Rising costs and insurance literacy affect access to care and outcomes

There has been a “dramatic shift” in the way health care is paid for, reported the news website RevCycleIntelligence.com. Payment responsibility no longer falls primarily on payers and providers, but rather on patients.

While health insurance coverage has increased, so have costs to consumers. “During the 2016 open enrollment period, 12.7 million consumers enrolled in a public or private health exchange program and about 90 percent of these individuals selected a high-deductible plan,” stated the article. “This has caused consumers to pay 225 percent more out-of-pocket health care costs since 2006.”

This is a concern for doctors as well, because not only are patients putting off or going without care due to cost, they are often unable to pay for care they’ve already received. “Providers only anticipate collecting 50 to 70 percent of a patient’s balance after a visit and 70 percent of providers stated that it takes a month or longer to receive the payment from a patient,” according to the article.

It’s in your practice’s best interest – and your patients’ – to help them understand and navigate their insurance coverage so they can better manage their health care costs. Here’s a deeper look at the issue.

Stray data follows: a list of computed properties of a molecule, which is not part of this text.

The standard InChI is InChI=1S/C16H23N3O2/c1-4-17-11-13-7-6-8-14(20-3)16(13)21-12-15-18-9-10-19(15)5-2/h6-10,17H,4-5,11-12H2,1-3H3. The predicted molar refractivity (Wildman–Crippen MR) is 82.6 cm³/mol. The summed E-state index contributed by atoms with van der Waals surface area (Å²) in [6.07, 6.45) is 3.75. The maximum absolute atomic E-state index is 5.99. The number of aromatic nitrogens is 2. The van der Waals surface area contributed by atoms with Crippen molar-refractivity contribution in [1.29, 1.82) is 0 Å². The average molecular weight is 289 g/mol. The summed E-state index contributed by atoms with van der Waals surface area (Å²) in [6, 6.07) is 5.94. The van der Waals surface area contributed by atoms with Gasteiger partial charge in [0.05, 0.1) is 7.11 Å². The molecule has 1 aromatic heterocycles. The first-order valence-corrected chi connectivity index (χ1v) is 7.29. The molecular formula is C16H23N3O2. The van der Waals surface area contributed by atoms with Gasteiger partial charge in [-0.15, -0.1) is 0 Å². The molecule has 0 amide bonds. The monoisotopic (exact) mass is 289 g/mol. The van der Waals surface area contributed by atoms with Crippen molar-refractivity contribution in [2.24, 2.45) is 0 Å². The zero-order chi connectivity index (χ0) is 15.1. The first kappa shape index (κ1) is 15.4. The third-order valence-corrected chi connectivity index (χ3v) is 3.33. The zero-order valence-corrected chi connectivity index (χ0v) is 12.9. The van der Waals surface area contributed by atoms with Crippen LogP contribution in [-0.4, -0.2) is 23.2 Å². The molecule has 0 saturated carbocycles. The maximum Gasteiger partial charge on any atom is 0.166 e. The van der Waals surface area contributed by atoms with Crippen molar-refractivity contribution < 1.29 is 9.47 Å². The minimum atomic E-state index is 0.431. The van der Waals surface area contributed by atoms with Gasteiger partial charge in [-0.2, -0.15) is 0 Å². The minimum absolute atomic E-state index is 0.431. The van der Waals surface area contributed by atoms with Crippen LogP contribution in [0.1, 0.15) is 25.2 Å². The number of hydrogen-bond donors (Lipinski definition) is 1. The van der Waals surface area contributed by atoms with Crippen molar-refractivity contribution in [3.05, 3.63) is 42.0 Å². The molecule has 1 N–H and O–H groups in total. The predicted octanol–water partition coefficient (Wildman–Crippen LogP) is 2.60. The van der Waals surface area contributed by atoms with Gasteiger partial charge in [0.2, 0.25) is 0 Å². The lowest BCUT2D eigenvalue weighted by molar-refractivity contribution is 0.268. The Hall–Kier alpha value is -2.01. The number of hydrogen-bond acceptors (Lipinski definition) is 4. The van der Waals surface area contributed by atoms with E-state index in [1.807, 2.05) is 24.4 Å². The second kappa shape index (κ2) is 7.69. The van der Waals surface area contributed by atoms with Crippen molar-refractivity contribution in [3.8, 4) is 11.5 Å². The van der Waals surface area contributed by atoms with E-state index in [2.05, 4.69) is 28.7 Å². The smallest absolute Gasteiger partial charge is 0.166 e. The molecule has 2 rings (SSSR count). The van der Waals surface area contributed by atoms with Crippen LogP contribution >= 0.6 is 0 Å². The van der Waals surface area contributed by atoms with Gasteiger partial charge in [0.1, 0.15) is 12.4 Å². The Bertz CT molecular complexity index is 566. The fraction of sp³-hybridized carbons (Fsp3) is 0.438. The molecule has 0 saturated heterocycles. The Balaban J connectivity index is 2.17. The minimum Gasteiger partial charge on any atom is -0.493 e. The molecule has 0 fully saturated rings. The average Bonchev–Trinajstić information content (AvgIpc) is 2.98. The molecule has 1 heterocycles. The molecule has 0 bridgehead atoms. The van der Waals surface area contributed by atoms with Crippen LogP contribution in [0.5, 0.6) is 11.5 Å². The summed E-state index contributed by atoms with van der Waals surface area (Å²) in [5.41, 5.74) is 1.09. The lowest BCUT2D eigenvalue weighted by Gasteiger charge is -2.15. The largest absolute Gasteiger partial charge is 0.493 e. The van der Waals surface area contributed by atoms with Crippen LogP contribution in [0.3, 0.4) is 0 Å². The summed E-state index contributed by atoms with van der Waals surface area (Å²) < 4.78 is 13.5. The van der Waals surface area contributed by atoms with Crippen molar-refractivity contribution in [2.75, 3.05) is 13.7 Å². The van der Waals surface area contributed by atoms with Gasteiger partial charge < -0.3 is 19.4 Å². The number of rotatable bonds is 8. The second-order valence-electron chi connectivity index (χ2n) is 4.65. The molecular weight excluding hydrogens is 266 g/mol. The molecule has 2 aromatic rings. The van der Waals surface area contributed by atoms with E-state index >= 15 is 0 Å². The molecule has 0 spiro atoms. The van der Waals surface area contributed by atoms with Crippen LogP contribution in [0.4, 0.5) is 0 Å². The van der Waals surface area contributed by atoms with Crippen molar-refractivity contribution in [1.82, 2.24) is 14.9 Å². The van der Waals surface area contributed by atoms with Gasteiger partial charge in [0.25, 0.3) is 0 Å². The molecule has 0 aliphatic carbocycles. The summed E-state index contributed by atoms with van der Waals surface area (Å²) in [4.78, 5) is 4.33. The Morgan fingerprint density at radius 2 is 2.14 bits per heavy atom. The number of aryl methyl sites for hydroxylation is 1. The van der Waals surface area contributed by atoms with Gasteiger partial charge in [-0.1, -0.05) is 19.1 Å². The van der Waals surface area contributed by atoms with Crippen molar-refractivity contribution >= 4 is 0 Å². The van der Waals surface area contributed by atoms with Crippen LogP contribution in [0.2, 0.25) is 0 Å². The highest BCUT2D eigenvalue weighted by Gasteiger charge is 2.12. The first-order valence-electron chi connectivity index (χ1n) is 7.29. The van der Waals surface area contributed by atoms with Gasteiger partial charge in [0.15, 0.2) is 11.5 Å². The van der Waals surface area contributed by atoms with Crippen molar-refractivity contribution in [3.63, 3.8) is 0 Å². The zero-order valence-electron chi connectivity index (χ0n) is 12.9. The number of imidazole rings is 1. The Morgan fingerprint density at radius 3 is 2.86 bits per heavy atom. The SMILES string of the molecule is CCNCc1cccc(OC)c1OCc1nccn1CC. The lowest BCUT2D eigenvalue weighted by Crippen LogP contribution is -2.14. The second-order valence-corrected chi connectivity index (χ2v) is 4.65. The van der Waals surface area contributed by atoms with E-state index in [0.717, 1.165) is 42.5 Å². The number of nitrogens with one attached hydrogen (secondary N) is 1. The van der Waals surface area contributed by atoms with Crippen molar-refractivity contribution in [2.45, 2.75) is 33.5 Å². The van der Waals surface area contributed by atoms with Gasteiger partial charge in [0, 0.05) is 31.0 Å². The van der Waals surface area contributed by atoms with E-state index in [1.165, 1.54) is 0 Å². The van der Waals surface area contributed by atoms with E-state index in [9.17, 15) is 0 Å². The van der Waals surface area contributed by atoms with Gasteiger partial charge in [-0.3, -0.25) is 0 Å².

How affordability affects access to care

Rising health care costs are causing patients to go without routine medical treatments, a survey from the Physicians Foundation revealed. Of the more than 1,500 patients surveyed, two-thirds of respondents said they are concerned with being able to pay a medical bill, and 40 percent have medical debt, reported PatientEngagementHIT.com.

One in four patients have skipped a medical treatment or a follow-up appointment due to health care costs.

“Perhaps most alarmingly, one in four patients have skipped a medical treatment or a follow-up appointment due to health care costs. Eighteen percent have skipped doses of medicine, while 27 percent have avoided filling the prescription altogether.”